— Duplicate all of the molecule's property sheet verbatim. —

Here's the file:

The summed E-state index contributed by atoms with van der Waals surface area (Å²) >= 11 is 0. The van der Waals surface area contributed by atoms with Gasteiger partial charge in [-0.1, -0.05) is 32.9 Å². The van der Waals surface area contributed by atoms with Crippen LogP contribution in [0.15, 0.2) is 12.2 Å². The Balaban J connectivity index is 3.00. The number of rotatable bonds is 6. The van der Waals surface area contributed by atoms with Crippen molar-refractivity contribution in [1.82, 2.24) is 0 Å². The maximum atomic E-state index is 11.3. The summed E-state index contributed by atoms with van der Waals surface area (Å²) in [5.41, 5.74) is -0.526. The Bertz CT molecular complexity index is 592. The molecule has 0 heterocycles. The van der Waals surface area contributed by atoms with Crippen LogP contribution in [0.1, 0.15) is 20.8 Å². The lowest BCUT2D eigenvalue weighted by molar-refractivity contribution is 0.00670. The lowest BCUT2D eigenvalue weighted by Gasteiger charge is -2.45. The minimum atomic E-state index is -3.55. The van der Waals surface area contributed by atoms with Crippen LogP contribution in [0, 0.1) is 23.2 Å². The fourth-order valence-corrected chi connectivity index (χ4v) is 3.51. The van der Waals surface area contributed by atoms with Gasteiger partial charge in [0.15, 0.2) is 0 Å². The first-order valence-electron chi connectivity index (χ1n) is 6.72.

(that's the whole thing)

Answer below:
The summed E-state index contributed by atoms with van der Waals surface area (Å²) >= 11 is 0. The van der Waals surface area contributed by atoms with Gasteiger partial charge in [-0.1, -0.05) is 32.9 Å². The van der Waals surface area contributed by atoms with Crippen LogP contribution in [0.15, 0.2) is 12.2 Å². The Balaban J connectivity index is 3.00. The number of rotatable bonds is 6. The van der Waals surface area contributed by atoms with Crippen molar-refractivity contribution in [1.82, 2.24) is 0 Å². The maximum atomic E-state index is 11.3. The summed E-state index contributed by atoms with van der Waals surface area (Å²) in [5.41, 5.74) is -0.526. The Bertz CT molecular complexity index is 592. The molecule has 0 heterocycles. The van der Waals surface area contributed by atoms with Crippen LogP contribution in [0.1, 0.15) is 20.8 Å². The lowest BCUT2D eigenvalue weighted by molar-refractivity contribution is 0.00670. The lowest BCUT2D eigenvalue weighted by Gasteiger charge is -2.45. The minimum atomic E-state index is -3.55. The van der Waals surface area contributed by atoms with Crippen LogP contribution in [0, 0.1) is 23.2 Å². The fourth-order valence-corrected chi connectivity index (χ4v) is 3.51. The van der Waals surface area contributed by atoms with Gasteiger partial charge in [0.15, 0.2) is 0 Å². The first-order valence-electron chi connectivity index (χ1n) is 6.72.